Despite all the hardships and difficulties encountered by women and girls, Ngabirano without a doubt believes that girls in science possess the collective power to change their lives, and societies at large.
She reveals that other than the institution implementing a system where the region can be able to engage with policy makers, and translate scientific complicated language into what the ordinary person can use, they are also developing a programme in partnership with other organisations, which will encourage girls to take up science subjects and STEM all the way from primary school, rather than wait till university.
“Sciences are important as there are so many untapped opportunities for women. This programme will definitely bridge the gap and help in improving girls’ innovation because there is a lot women can contribute to the innovation gap, even in areas that concern them that the male gender may not put into consideration. I am very passionate about innovations and I must end my term when I have done something about it,” Ngabirano says.
Alice Umuhoza, a medical student at University of Rwanda, College of Medicine and an intern at University Central Hospital of Kigali (CHUK), was recognised last year at the United Nations Educational, Scientific and Cultural Organisation (UNESCO)-Merck Africa Research Summit (MARS) in Mauritius for her research on knowledge of cancers.
She says that even when more girls are taking up science courses, few are keen on conducting research in the science field yet research immensely contributes to the science field.
“I think that girls should take research seriously as it will boost their careers in sciences. There are many areas that require research yet few girls are interested in taking it up. Research is not expensive to conduct as many think, because there are many organisations in place that are willing to offer sponsorship,”Umuhoza says.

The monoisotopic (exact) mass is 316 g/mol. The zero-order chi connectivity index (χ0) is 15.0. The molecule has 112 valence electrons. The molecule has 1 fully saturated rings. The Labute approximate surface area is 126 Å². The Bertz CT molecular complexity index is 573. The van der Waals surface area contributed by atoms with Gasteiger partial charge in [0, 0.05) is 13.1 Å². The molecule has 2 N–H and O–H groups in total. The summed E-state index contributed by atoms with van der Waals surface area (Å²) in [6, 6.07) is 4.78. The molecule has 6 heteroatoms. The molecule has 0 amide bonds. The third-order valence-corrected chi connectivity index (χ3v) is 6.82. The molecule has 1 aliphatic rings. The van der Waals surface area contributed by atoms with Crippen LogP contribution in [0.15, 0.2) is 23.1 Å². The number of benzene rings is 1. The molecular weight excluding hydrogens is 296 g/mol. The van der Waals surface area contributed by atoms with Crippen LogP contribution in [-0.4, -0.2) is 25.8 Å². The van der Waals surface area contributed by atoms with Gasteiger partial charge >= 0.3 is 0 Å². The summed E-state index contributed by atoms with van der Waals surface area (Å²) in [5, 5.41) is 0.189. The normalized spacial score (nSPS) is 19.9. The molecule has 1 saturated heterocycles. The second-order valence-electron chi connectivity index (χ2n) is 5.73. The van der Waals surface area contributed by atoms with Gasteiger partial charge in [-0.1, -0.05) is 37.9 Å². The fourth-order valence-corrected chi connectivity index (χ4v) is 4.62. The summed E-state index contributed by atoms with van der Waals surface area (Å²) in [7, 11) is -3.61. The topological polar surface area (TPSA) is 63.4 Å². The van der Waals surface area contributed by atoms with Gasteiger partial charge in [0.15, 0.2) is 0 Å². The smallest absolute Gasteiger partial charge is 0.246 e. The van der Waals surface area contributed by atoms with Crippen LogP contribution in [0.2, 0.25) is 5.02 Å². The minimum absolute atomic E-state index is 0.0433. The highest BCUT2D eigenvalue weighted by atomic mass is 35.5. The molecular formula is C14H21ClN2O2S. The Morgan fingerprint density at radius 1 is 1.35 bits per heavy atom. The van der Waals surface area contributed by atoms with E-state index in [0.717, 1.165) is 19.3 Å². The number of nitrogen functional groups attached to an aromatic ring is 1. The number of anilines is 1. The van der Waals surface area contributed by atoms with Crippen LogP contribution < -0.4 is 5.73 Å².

What should be done to enhance the participation of girls in sciences?
As a country, we stand to gain a lot by exposing young girls to STEM related fields and encouraging those who are interested to follow their hearts and minds.
Correcting the negative perceptions that girls develop at a young age can lead them to embrace math and science when in high school, rather than avoid the subjects. Young girls also need to be mentored and trained to help build their confidence and turn it into career satisfaction.
Leah Uwihoreye, founder ‘Golden Thoughts’
I think that if older women in science teach or talk to younger girls, it will be a big motivation. In cases where all science teachers are men, girls don’t get to see that women are involved in science at a professional level. Also, encouraging extra participation in sciences outside the classroom and working on hands-on projects gives them a feel that science can be fun, such as building the solar system using clay.
Ruth Njeri Waiganjo, Ms Geek 2017
Girls in Rwanda have seen examples of women who are great scientists but they still think that sciences are hard courses to pursue. They need to be empowered by reminding them that it is possible to pursue science courses and that the benefits of a science degree are immense.
Phiona Mbabazi, Medical Laboratory technician
In tech, girls have been encouraged to join STEM through scholarships and various campaigns. Nevertheless, to continue bridging the gender gap further, we need programmes targeted at communities as they are the first support system of the child. We also need to encourage the sector to increase women in managerial roles as well as empower teachers to use approaches and illustrations that factor gender into lessons.
Ester Kunda, Programmes and Operations Coordinator, Next Einstein Forum
Science teachers play a crucial role in the interest and achievement of girls in STEM disciplines and the likelihood that they will go on to follow a career path in this area. While schools implement STEM within their educational structure it is important to consider girls’ interest in the science subject and work towards encouraging them.
Kevine Ineza, stude